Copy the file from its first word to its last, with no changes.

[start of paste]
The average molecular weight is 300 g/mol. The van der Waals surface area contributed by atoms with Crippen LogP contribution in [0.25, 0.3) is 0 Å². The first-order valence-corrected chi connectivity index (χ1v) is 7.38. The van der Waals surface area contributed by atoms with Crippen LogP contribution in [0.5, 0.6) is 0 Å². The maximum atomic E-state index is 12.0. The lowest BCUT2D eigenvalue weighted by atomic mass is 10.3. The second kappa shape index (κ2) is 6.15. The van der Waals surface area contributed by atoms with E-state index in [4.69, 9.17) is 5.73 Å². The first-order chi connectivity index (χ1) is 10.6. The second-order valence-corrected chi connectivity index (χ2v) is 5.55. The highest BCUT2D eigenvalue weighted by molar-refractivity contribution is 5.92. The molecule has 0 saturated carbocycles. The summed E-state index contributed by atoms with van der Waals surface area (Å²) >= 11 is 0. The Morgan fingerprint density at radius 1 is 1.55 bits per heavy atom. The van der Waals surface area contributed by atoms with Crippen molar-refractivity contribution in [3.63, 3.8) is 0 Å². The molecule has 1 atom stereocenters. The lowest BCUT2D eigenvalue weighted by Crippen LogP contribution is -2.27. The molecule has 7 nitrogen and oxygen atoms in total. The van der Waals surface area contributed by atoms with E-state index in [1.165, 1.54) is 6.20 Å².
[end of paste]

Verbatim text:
The average molecular weight is 300 g/mol. The van der Waals surface area contributed by atoms with Crippen LogP contribution in [0.25, 0.3) is 0 Å². The first-order valence-corrected chi connectivity index (χ1v) is 7.38. The van der Waals surface area contributed by atoms with Crippen LogP contribution in [0.5, 0.6) is 0 Å². The maximum atomic E-state index is 12.0. The lowest BCUT2D eigenvalue weighted by atomic mass is 10.3. The second kappa shape index (κ2) is 6.15. The van der Waals surface area contributed by atoms with E-state index in [4.69, 9.17) is 5.73 Å². The first-order chi connectivity index (χ1) is 10.6. The second-order valence-corrected chi connectivity index (χ2v) is 5.55. The highest BCUT2D eigenvalue weighted by molar-refractivity contribution is 5.92. The molecule has 0 saturated carbocycles. The summed E-state index contributed by atoms with van der Waals surface area (Å²) >= 11 is 0. The Morgan fingerprint density at radius 1 is 1.55 bits per heavy atom. The van der Waals surface area contributed by atoms with Crippen molar-refractivity contribution in [3.63, 3.8) is 0 Å². The molecule has 1 atom stereocenters. The lowest BCUT2D eigenvalue weighted by Crippen LogP contribution is -2.27. The molecule has 7 nitrogen and oxygen atoms in total. The van der Waals surface area contributed by atoms with E-state index in [1.165, 1.54) is 6.20 Å².